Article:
Ask Brenda Quenneville what the most important political issues are this year, and she's quick to answer healthcare and education.
But quiz her about what she thinks about every day as she's getting her daughter ready for school or driving to work, and you get a different response.
"The big thing is to be able to pay the bills," says the single mother, who lives in Berlin, Vt.
The clich among pundits this political year is that the only galvanizing issue in the presidential race between Vice President Al Gore and Texas Gov. George W. Bush is that there is no galvanizing issue. With the economy purring, American voters mention an array of top problems from education to healthcare to Social Security when pollsters check their political pulse.
None is dominant, but that could be deceiving. When polled to describe their top daily concerns in their own words, the vast majority, like Ms. Quenneville, mention things like the "cost of living" and "making ends meet."
"If candidates are trying to connect with people's personal lives,... they would say, 'Yeah, I can keep the economy strong,' " says Frank Newport, executive editor of the Gallup Poll in Princeton, N.J.
We want to be millionaires
If those poll numbers aren't enough evidence, look to the television ratings. "Who Wants To Be A Millionaire?" is solely responsible for ABC's skyrocket to the top of the network pack, and it has even spawned imitators, such as "Greed" and "21."
"Like the Beatles were the pop phenomenon of the 1960s, this is what 'Who Wants to be a Millionaire?' is today," says Tom Smith, director of the general social survey National Opinion Research Center at the University of Chicago. "Regis Philbin may be the only thing that's preoccupying the American mind, in the collective sense."
Mr. Smith says the economic reality of making a living is always important to people. Throughout the 1970s and early '80s, the economy was consistently the most important problem mentioned by as many as 70 percent of respondents.
That began to diminish as the economy recovered and federal budget deficits disappeared during the late '90s. As a result, other "problems" like education now top the list of key issues.
Messrs. Bush and Gore have made battling for the title of "educational reformer" the top of their agenda. But each is also trying to stake out the economic high ground, recognizing the issue's evergreen salience.
Bush contends his proposed tax cut will keep fueling the nation's historic economic boom. The vice president is playing heavily on his economic experience in the administration, but so far, voters give the edge to Bush.
In a Washington Post/ABC poll earlier this month, 47 percent said they trusted Bush to do a better job handling the national economy. Forty-one percent trusted Gore. Still, when respondents were asked if Gore would do a good job keeping the economy strong, nearly two-thirds said he would.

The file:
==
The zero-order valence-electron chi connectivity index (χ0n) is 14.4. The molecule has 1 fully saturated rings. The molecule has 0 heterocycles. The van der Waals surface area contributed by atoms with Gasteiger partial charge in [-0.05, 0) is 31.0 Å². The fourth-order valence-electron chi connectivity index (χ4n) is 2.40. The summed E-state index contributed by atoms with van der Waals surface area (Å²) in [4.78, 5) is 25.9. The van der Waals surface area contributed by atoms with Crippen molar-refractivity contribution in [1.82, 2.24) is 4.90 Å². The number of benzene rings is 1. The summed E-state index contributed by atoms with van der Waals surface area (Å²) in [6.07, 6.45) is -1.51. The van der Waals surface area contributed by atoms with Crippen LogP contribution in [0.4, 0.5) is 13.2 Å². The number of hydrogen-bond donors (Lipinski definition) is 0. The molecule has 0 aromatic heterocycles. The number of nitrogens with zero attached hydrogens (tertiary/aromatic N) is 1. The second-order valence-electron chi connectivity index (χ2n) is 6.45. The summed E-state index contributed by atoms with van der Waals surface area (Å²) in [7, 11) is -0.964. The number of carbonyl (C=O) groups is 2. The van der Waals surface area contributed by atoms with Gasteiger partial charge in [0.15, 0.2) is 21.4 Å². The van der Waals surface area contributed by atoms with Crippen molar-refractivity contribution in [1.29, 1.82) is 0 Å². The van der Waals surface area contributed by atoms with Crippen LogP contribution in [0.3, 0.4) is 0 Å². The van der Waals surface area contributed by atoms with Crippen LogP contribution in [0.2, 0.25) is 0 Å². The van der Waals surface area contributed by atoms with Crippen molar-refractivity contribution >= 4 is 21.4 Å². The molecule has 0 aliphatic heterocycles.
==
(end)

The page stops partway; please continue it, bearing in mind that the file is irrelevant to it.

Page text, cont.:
Quenneville, for one, is not surprised by that. The computer specialist for the state of Vermont says she doesn't know which candidate to trust on the economic question, and she's not really enthusiastic about either one.
"At this point, I don't know which way I'm going to go," she says.
It's a common dilemma. Bush and Gore are running close in the polls, and most Americans don't find huge differences in the way they perceive them. Both have favorability ratings in the high 50s, with Democrats tending to like Gore, and Republicans leaning toward Bush.
At the same time, Americans' grasp of where each stands on the issues - from the economy to education to gun control - is slipping, according to Tom Patterson of Harvard's Kennedy School of Government in Cambridge, Mass. As opposed to becoming steadily more informed as the election nears, Americans are actually forgetting about the issues.
Right after the New Hampshire primary in February, 40 percent of the people polled said they knew "whether Bush favors or opposes requiring people to register all the guns they own."
Of those, 24 percent got it right, knowing that he opposed it. In a poll released late last week, the number of people who thought they knew had dropped to 24 percent, and of those, only 13 percent had it right.
"The level of public attention has just plummeted," says Mr. Patterson, who heads up the Vanishing Voter Project. "And there's been nothing to renew their understanding of the candidates."
Ebb and flow of interest
But some pundits aren't worried about that. Traditionally, most Americans don't pay attention to the presidential race until the parties' conventions in the summer, and then interest drops off again until Labor Day.
After that, people like Quenneville will start tuning in to the serious campaigning.
And while she wants to be sure that whomever she votes for will try to fix the healthcare system and improve education, she also says she couldn't cast her ballot for anyone who would jeopardize the economy.
(c) Copyright 2000. The Christian Science Publishing Society